Papandreou's four children objected to their father's will, in which he left his entire estate to his third wife, former airline hostess Dimitra Liani. Papandreou's relationship with Liani had been a source of controversy during his last years in public office, when his health was failing. He had placed Liani in charge of his office, and opponents of Papandreou alleged that she was overstepping the bounds of her authority and seeking to advance a political career of her own.[9] Liani became the subject of unfavourable news media attention,[19] including publication, by the newspaper Avriani (which for many years supported Papandreou) of old photographs that showed her naked with men and other women. These photographs were immediately denounced as "crude photo-montage"[19] and Liani accused Katsanevas of orchestrating the publicity against her; Papandreou supported her, seeking unsuccessfully to convince his three sons to ostracize their brother-in-law.[9]

Theodore Katsanevas disputes the validity of the will[10] and in 2003 won a defamation trial against Spyros Karatzaferis, publisher of a newspaper which for some time in 1998 featured, every day on the front page, a photograph of Katsanevas subtitled "Disgrace". The judgement in the case does not, however, address the authenticity of the will.[2]

As a result of this matter being described in Katsanevas's biography in the Greek Wikipedia, he brought a lawsuit against a Greek Wikipedia user and administrator known by the user name "Diu", and the Greek Free/Open Source Software Society ("GFOSS", aka "EELLAK"), although neither has any control over the Wikipedia.[2][20] The judge temporarily ordered the administrator to remove the information from Wikipedia.[21] The administrator complied, but the information was soon replaced by another editor. The temporary court order was reversed on 1 September 2014,[22] while the main trial was still pending. The administrator noted that the lawsuit and publicity had produced a Streisand effect and that the original Greek article was now hosted in translation on multiple Wikipedias in English, Catalan, Polish, Yakut, French, German, Dutch, Spanish and Italian.[21] The Wikimedia Foundation financially supported this Wikipedia user subject to defamation lawsuit in Greece.[23] In 2018 the trial ended with Katsanevas dropping all claims.[24]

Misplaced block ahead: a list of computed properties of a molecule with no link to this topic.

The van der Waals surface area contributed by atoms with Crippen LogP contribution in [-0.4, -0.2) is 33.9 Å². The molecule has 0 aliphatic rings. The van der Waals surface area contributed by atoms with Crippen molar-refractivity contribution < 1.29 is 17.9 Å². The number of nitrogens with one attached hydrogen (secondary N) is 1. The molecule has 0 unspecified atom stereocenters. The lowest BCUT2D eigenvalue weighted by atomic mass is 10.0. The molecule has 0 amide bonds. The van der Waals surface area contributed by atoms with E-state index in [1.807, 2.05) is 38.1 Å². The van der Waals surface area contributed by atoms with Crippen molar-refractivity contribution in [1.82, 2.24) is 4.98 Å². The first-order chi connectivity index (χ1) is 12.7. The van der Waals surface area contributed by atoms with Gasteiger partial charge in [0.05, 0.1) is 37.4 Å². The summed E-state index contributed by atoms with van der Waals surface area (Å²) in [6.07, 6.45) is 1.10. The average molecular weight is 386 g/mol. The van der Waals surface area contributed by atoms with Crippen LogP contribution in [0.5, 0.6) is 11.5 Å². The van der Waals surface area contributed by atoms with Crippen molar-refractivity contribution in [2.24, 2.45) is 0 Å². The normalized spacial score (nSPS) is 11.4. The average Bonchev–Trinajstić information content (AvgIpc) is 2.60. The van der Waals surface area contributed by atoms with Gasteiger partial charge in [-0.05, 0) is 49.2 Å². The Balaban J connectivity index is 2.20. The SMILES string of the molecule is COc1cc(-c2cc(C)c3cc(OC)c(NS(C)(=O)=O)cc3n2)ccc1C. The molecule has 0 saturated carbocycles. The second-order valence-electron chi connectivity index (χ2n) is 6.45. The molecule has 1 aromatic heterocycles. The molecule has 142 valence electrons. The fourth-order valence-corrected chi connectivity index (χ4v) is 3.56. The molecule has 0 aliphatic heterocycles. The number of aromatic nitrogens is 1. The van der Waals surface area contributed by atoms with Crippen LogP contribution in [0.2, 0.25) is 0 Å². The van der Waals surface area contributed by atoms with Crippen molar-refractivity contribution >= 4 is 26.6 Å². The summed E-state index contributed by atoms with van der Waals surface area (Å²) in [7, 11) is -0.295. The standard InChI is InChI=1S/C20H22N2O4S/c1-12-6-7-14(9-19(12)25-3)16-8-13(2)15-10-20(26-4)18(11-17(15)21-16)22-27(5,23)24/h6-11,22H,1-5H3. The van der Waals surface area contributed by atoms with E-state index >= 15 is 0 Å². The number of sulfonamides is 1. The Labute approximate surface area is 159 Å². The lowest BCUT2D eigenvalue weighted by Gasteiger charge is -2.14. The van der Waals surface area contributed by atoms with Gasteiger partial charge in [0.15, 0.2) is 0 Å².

Bibliography[edit]

Some selected publications:

  • —— (1984). Trade Unions in Greece: An Analysis of Factors Determining Their Growth and Present Structure. University of London. OCLC 12351031. 
  • —— (2000). Demetrius S. Iatridis, ed. The Effects of Privatization on Employment in Bulgaria Romania and Albania. Social Justice and the Welfare State in Central and Eastern Europe: The Impact of Privatization. Greenwood Publishing Group. ISBN 0-275-96791-3. 
  • —— (2008). "The Computerized Career Gate Test K.17". Studies in Computational Intelligence: 427–438. doi:10.1007/978-3-540-68127-4_44. 

References[edit]